Q: Sometimes I hear a crime described as a “hate crime.” What, exactly, is a hate crime?
A: Ohio law broadly defines hate crimes as criminal acts motivated by prejudice or intolerance and directed toward a member of a gender, racial, religious or social group. Ohio law does not, however, consider hate crimes as stand-alone offenses. Rather, they are considered as factors in determining penalties or sentences for other crimes.
The only Ohio statute that speaks directly to hate crimes is the “ethnic intimidation” provision under section 2927.12 of the Ohio Revised Code, which prohibits commission of the misdemeanor crimes of aggravated menacing, menacing, criminal damaging, criminal mischief, and some types of telephone harassment, when done “by reason of” the race, color, religion or national origin of another person or group of persons.
Q: What are the penalties for hate crimes in Ohio?
A: Penalties for hate crimes vary according to the criminal acts with which they are associated. Ohio law provides that the “hate” aspect of a crime is punishable either through a “penalty enhancement” or as a “discretionary sentencing factor.” Penalties vary depending on the underlying criminal act.
Q: What is a penalty enhancement?
A: When the penalty for a misdemeanor offense specifically named in the ethnic intimidation statute (such as menacing or criminal damaging) is “enhanced,” the potential penalty is increased. In an ethnic intimidation prosecution, the motivation behind the specific underlying offense becomes an element of the crime. A judge or jury must find, beyond a reasonable doubt, that the criminal act was motivated by race, color, religion or national origin of another person or group of persons. Once this additional finding is made, the offense is elevated into a higher-level misdemeanor or felony.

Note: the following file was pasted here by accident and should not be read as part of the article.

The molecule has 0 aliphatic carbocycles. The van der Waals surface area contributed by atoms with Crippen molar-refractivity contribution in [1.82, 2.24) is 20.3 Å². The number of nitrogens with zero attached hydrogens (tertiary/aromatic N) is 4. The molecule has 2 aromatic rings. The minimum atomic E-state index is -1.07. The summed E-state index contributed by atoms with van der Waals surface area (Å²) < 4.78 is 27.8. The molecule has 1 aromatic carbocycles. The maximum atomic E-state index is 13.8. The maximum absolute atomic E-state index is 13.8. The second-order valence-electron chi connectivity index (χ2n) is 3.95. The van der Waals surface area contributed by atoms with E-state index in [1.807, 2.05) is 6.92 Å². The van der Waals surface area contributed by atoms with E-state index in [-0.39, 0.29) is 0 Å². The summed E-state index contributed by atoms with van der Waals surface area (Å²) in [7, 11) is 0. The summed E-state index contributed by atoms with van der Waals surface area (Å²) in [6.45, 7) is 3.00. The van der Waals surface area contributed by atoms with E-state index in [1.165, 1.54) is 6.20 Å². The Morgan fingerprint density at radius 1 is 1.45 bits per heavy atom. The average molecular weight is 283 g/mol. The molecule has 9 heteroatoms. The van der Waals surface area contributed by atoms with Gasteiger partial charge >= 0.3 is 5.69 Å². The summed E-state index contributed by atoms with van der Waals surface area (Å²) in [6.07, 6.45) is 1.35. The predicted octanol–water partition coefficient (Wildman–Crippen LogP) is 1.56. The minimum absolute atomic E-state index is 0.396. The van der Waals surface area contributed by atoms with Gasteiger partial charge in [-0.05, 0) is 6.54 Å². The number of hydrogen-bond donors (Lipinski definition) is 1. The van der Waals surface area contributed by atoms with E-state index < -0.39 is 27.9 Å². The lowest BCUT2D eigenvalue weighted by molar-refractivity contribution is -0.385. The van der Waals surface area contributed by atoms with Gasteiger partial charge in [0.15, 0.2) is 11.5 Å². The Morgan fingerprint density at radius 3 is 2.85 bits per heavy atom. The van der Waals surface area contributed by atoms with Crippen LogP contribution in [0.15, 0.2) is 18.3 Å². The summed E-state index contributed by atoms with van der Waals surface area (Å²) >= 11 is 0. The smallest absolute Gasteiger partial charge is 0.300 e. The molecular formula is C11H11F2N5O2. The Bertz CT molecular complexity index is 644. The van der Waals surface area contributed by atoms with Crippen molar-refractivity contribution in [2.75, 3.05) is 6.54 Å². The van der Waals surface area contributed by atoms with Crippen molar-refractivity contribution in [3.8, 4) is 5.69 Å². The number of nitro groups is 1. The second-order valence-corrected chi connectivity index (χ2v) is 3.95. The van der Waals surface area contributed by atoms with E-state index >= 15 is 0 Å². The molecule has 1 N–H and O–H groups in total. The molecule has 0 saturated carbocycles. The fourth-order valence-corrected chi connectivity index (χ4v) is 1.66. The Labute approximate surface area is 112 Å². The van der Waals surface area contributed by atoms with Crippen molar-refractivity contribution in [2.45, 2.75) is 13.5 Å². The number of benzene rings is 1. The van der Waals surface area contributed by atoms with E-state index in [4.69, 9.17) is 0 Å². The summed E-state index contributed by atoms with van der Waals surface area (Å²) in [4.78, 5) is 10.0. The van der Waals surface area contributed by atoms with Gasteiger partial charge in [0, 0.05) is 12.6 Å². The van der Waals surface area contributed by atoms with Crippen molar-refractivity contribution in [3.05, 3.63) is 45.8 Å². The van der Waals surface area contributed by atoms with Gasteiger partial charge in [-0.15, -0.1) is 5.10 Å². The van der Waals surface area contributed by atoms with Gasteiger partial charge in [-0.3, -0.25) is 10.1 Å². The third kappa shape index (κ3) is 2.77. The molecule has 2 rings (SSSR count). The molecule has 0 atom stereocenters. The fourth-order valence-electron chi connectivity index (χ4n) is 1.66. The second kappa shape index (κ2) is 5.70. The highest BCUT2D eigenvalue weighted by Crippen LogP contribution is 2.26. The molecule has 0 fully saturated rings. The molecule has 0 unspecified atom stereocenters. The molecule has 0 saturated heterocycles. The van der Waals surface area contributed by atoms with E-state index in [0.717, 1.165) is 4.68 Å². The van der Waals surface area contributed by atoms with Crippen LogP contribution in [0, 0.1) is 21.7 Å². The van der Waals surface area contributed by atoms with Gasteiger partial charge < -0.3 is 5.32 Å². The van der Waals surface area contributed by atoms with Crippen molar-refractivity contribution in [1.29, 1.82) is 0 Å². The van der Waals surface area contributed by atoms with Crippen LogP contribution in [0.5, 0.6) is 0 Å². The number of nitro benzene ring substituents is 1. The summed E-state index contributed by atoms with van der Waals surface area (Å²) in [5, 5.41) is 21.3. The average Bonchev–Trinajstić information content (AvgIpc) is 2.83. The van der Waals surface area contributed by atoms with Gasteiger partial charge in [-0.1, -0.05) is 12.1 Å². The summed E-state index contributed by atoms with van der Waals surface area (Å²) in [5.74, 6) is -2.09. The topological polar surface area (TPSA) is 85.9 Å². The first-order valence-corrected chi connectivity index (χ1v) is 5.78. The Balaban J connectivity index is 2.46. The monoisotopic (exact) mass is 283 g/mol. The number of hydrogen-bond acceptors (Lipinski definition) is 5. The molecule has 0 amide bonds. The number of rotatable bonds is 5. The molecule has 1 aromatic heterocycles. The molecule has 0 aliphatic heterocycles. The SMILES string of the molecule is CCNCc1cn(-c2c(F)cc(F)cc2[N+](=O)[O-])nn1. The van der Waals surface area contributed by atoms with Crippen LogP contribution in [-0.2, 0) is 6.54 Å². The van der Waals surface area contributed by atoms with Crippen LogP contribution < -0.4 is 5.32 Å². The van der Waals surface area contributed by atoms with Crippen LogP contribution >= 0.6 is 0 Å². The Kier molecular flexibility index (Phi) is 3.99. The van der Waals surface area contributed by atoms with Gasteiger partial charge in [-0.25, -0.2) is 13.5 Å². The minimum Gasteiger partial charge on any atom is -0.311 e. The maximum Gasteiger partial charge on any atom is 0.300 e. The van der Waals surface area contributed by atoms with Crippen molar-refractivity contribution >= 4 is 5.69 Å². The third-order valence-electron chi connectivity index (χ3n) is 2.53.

If, for example, someone is charged with a first-degree misdemeanor offense of telephone harassment, which carries a possible penalty of up to six months in jail, that offense may be enhanced to become a felony of the fifth degree if the offender is also determined to be guilty of “ethnic intimidation.” This higher-degree offense will carry the greater possible penalty of one year in prison.
Q: How is a hate crime considered as a “discretionary sentencing factor”?
A: In addition to allowing for penalty enhancement when certain offenses are found to be hate-motivated, Ohio law also allows judges to consider the hate crime aspect of an offense when imposing sanctions in felony cases.
Ohio judges must follow mandatory minimums, statutory maximums, presumptions and sentencing factors when sentencing offenders, especially in felony cases. When applying these guidelines, Ohio law allows judges to consider “hate” circumstances in sentencing if, “in committing the offense, the offender was motivated by prejudice based on race, ethnic background, gender, sexual orientation or religion.” At the sentencing hearing, the judge has broad discretion to decide how much consideration, if any, will be given to “hate crime factors.”
This “Law You Can Use” column was provided by the Ohio State Bar Association (OSBA). It was prepared by Columbus attorney Terry K. Sherman.